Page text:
Career Profile: Chad Cordero

Chad Cordero, 2004 (Photo by Don Smith, Getty Images)

Career Profile: Chad Cordero

Per reader request, here is a Career Profile of pitcher Chad Cordero, who announced his retirement earlier this week.

Cordero was a very successful reliever for Cal State Fullerton, posting a 2.95 ERA and 12 saves with an 81/20 K/BB in 55 innings in 2002, then a 1.58 ERA, eight more saves, with a 68/8 K/BB in 57 innings in 2003. The cash-strapped Montreal Expos picked him in the first round, 20th overall. Although considered an overdraft, he was a legitimately solid talent, with a low-90s power sinker, a good slider, workable changeup, sharp control, and a successful track record under closing pressure. The Expos were looking for someone who could help the beleaguered major league pitching staff quickly, and in fact used that as part of their signing pitch to Cordero during negotiations.


It didn't take very long. Cordero tuned up with 26 innings over 19 games for Brevard County in the Low-A Florida State League, posting a 2.05 ERA with six saves and a 17/10 K/BB. This earned him a promotion directly to the majors just two months out of college, and he performed well, with a 1.64 ERA and a 12/3 K/BB in 11 innings. I gave him a Grade B in the 2004 book.

Cordero opened '04 in the Expos bullpen and thrived immediately, posting a 2.94 ERA with an 83/43 K/BB in 83 innings with just 68 hits allowed. He picked up 14 saves, then moved into the full-time closer role with the Nationals in 2005, posting a 1.82 ERA with a 61/17 K/BB in 74 innings, 55 hits, and 47 saves.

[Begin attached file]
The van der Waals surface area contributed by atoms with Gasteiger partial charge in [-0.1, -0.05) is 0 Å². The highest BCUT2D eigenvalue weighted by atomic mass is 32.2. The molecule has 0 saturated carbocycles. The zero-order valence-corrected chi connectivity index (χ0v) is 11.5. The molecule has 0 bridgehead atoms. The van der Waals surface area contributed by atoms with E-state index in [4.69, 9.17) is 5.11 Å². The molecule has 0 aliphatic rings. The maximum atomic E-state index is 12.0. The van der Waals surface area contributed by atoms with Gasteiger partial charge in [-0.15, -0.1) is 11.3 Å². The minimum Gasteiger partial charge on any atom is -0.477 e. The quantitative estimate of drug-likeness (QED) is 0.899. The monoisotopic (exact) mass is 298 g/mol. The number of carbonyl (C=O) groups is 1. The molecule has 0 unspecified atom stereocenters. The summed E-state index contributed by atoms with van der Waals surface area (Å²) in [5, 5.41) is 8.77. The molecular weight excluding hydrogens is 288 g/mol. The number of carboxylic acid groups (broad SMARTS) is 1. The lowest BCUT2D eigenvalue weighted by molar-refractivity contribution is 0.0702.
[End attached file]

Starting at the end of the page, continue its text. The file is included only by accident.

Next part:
That was his peak season. Cordero remained an effective pitcher for two more seasons until his arm fell off in 2008. He made a valiant three-year effort to come back from a torn labrum, but never fully recovered and finally gave up the attempt this week. All told, Cordero finished with a career record of 20-15, 2.89 ERA, ERA+149, with 128 saves and a 298/122 K/BB in 330 innings with 277 hits allowed. His career ERA was much better than his FIP (4.05) or xFIP (4.05), and WAR doesn't like him much at all, giving him a career value of just 2.0. Indeed, even his 47-save, 1.82 ERA season in 2005 resulted in a mere 0.6 WAR.

The Expos took some flak for overdrafting Cordero, but was it really that bad of a choice? They didn't have much money to work with, and he did end up having a better career than several then-highly-regarded-players still on the board in the '03 draft, including Matt Moses, Brandon Wood so far, Brad Sullivan, Brian Snyder, Eric Duncan, Shane Costa, Vince Sinisi, Mickey Hall, Todd Jennings, and Jeff Flaig. On the other hand, many good players were still available as well, including Daric Barton, Chad Billingsley, Andre Ethier, Carlos Quentin, Adam Jones, Scott Baker, and Shaun Marcum.

Although WAR isn't impressed, Cordero got results. Overall, he had a very solid, if too-brief, career.

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